Onion white rot is a serious fungal disease that attacks onions, as well as closely related shallots, leeks, garlic and other alliums. It kills the plants and makes them inedible.
Onion white rot is caused by a soil-borne fungus, which can persist in the soil for several years, even up to 12-15 years.
It tends to be worse during cool, wet summers
Start to look for the symptoms from mid-summer to early autumn.
The first symptom is yellowing of the leaves, which may also wilt – especially during dry weather. Plants may also become loose in the soil as the disease rots the roots and they start to die.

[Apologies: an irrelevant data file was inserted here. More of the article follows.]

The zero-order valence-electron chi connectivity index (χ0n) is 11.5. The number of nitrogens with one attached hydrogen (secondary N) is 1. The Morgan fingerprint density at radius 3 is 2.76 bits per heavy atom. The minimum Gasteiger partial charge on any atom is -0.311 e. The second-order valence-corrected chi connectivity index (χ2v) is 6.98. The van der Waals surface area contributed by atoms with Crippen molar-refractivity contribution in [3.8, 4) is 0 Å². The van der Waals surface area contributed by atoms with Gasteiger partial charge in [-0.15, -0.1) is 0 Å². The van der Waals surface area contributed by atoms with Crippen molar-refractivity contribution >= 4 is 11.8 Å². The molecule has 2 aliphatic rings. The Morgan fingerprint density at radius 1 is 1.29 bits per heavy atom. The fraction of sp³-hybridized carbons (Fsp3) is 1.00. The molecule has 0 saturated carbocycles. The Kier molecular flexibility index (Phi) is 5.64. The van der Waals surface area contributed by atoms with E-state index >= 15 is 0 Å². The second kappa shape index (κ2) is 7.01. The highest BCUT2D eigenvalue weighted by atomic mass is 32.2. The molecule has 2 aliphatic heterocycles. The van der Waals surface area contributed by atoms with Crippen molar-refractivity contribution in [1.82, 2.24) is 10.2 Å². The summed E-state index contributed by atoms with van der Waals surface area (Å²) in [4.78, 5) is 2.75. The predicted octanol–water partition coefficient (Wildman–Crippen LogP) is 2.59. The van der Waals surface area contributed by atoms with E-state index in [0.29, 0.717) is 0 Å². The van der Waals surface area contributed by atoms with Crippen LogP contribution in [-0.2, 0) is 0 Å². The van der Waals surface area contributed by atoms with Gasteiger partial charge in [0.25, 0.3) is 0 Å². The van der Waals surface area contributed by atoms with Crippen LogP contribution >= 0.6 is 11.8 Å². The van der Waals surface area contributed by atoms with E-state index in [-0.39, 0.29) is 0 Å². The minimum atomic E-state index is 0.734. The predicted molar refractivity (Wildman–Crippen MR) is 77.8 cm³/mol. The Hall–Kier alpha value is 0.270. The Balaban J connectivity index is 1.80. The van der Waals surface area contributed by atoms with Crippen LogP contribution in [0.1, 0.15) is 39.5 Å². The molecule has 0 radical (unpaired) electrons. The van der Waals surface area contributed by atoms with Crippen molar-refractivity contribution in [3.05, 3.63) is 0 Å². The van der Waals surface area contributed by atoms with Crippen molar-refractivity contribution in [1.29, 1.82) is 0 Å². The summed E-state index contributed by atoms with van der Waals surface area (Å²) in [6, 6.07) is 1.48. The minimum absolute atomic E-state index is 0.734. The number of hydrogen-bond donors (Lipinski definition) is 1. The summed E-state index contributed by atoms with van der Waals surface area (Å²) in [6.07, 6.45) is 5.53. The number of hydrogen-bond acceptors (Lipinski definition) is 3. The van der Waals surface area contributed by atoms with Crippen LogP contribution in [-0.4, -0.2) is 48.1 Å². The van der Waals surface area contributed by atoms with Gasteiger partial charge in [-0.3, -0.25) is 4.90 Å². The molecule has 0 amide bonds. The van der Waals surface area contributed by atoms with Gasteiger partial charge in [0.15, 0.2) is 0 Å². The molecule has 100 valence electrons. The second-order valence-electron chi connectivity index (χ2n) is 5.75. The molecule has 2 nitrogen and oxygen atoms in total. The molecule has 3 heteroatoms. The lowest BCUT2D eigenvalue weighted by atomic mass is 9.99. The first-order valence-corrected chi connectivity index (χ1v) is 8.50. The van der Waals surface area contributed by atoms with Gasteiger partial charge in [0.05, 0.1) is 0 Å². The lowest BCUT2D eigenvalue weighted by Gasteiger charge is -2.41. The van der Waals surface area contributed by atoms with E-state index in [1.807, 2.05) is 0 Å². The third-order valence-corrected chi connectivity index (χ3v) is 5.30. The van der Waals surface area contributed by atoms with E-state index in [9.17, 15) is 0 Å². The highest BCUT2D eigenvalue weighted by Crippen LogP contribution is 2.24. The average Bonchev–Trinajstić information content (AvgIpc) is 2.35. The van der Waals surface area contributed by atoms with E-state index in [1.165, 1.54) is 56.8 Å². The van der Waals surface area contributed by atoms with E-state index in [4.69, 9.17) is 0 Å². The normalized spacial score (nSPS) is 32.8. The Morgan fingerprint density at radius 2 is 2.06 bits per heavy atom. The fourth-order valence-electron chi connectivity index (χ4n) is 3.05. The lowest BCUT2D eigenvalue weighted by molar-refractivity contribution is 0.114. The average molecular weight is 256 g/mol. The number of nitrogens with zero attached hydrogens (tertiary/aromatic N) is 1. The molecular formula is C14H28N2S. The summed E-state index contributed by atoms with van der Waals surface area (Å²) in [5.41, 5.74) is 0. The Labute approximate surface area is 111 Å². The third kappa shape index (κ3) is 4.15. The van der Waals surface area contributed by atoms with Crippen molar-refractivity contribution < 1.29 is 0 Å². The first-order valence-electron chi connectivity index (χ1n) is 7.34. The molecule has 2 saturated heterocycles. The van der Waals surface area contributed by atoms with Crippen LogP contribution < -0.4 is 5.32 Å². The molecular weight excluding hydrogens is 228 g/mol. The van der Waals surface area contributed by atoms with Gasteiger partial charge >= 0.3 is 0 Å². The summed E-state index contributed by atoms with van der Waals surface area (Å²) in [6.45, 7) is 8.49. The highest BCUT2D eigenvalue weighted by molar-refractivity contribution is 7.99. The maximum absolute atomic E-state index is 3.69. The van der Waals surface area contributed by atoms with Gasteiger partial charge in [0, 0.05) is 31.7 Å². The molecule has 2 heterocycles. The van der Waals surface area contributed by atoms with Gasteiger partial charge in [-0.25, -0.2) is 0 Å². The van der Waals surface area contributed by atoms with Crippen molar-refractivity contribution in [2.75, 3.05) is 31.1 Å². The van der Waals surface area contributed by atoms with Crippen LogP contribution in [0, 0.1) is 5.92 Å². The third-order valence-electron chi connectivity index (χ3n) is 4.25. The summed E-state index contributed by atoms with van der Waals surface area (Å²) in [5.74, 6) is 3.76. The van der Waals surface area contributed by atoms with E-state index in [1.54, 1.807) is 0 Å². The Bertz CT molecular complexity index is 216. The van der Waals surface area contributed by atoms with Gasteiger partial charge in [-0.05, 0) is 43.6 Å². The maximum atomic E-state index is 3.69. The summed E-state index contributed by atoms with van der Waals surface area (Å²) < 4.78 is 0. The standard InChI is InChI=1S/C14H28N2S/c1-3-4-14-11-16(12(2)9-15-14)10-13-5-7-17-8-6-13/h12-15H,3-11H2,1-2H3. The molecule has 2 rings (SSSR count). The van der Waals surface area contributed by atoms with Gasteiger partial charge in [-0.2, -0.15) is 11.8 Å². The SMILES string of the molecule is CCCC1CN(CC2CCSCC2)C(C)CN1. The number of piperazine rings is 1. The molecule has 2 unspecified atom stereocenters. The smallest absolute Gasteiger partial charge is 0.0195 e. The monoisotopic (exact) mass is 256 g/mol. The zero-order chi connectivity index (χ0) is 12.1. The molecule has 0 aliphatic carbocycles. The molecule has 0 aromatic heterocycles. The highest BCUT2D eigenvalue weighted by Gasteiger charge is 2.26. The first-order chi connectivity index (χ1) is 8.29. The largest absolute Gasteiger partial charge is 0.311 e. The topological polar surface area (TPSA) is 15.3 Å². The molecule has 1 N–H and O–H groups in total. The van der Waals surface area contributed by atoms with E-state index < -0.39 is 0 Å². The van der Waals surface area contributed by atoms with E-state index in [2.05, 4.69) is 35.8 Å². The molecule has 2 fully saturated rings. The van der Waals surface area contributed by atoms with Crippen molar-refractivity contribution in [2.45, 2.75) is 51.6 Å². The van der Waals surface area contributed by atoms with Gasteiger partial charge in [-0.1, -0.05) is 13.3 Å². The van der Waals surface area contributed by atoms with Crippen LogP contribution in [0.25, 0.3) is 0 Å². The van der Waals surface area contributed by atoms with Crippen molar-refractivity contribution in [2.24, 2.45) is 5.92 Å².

On onions, shallots and garlic, the main problem is with the bulb, which also starts to rot. White fluffy fungal growth appears around the base of the bulb and later this becomes covered in small, round, black fungal structures.
As the disease can remain in the soil for many years, don’t grow onions – or leeks and garlic – in the same soil. Because it can remain for so long, the standard 4-year crop rotation will not be effective at preventing future attacks.
Make sure you only buy heat-treated onion sets that are specially sold for planting; don’t plant onions or shallots from a supermarket or grocery shop.
Growing plants in containers may be a better solution where onion white rot is known to exist in the soil.
Affected plants should be destroyed and not added to the compost heap, as this will only spread the disease.
There are no chemical controls for this disease.